Where to Cardullo’s Gourmet Shoppe at the 101 Seaport complex. It’s a new location for the Harvard Square specialty grocer, which opened on Brattle Street in 1950.
What for Sandwiches, wine, and unusual provisions.
The scene Orderly, with a precise blend of warmth and efficiency. Seaport workers line up at a deli counter to make their selections, and a row of cheerful cashiers keep things moving right along. A few people wander among the aisles, inspecting wine, jam, and marmite. (Is there a big marmite market in the Seaport?) This branch lacks some of the colorful neighborhood character at the Brattle Street original — it’s in a steel-gray office building, after all — but they’re trying. This is probably the only place on the block where you can load up on smoked wild kippers, Aeronaut beer, Taza chocolate, and Bavarian potato dumpling mix all in one fell swoop. Go wild! Stock up! Amaze your co-workers!
What you’re eating Sandwiches served swiftly and amiably. Menus are printed on the wall. No whimsical chalkboards or cutesy fonts, just straightforward information for the busy worker: salads, vegetarian and hot sandwiches, wraps, and custom creations with nods to their old neighborhood, such as the Hearty Harvard (choice of meat with coleslaw and Thousand Island dressing on a baguette) or the Radcliffe (pate, fig spread, and Dijon mustard on a baguette). They serve a dignified breakfast, too: Opt for speck and egg on a bagel or ham, brie, and apples on a croissant. Don’t see what you want? They’ll adapt. When a customer asks for a Rachel on a wrap instead of rye, a cashier gamely agrees. “It’ll be messy, but we’ll try it!” she says.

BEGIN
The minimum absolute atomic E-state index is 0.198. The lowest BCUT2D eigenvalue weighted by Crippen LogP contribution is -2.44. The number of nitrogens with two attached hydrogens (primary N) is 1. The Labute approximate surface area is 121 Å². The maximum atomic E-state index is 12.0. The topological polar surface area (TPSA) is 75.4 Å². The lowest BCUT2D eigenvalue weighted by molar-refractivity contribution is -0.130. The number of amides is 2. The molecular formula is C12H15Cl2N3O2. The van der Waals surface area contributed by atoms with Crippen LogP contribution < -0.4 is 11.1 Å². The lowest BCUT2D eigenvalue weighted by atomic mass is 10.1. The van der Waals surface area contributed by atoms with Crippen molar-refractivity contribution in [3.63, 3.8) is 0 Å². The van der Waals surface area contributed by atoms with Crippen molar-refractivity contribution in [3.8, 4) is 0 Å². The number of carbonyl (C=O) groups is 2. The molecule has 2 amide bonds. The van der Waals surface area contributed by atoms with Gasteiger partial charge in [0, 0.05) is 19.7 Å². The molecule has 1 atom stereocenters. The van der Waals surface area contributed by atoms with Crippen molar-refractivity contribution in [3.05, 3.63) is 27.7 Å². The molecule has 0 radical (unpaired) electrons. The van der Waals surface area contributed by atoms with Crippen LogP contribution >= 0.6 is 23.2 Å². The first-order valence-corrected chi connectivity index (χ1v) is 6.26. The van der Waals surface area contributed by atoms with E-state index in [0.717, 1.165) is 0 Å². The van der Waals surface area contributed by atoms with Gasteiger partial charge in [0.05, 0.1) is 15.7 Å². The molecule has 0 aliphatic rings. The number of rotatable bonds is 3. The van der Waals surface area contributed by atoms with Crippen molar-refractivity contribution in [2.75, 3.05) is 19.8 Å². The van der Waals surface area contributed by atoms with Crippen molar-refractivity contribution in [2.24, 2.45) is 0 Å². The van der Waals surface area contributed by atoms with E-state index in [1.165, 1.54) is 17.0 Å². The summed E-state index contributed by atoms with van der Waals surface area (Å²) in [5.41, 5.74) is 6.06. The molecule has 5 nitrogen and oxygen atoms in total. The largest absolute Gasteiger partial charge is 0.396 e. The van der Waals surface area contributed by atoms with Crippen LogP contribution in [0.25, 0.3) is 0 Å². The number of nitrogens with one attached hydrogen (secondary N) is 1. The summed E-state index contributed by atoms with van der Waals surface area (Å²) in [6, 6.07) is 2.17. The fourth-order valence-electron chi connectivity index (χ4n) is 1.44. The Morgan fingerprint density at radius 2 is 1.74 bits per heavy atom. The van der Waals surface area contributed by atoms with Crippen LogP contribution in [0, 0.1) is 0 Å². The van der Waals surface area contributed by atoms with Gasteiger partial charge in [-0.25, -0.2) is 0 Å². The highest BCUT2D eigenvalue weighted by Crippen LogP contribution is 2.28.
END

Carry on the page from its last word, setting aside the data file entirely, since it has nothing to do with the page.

Care for a drink? Visit the cooler next to the deli counter for Spindrift seltzer; kombucha; Stumptown cold brew; and house-label root beer, orange soda, and cream soda.
Overheard Dinner party debriefs; corporate complaints. “We were pretty aggressive,” a man in pleats says to his companion, standing in line. “I couldn’t believe we got through that much wine.” A young woman stands next to a colleague, matching ID batches dangling from their belts. She whips out her smartphone. “This is my sister, and this is my sister’s two boys, and these are my nieces,” she says, scrolling along, while her lunch-mate looks on benignly. The line begins to snake past the dumpling mix and toward the door, though it moves right along. Two more people join the queue, appearing hassled. “Kevin is awful with fonts,” one says to another. “And he cannot convert currencies.”
99 Seaport Boulevard, Seaport, Boston, 617-326-8655, www.cardullos.com
Kara Baskin can be reached at firstname.lastname@example.org.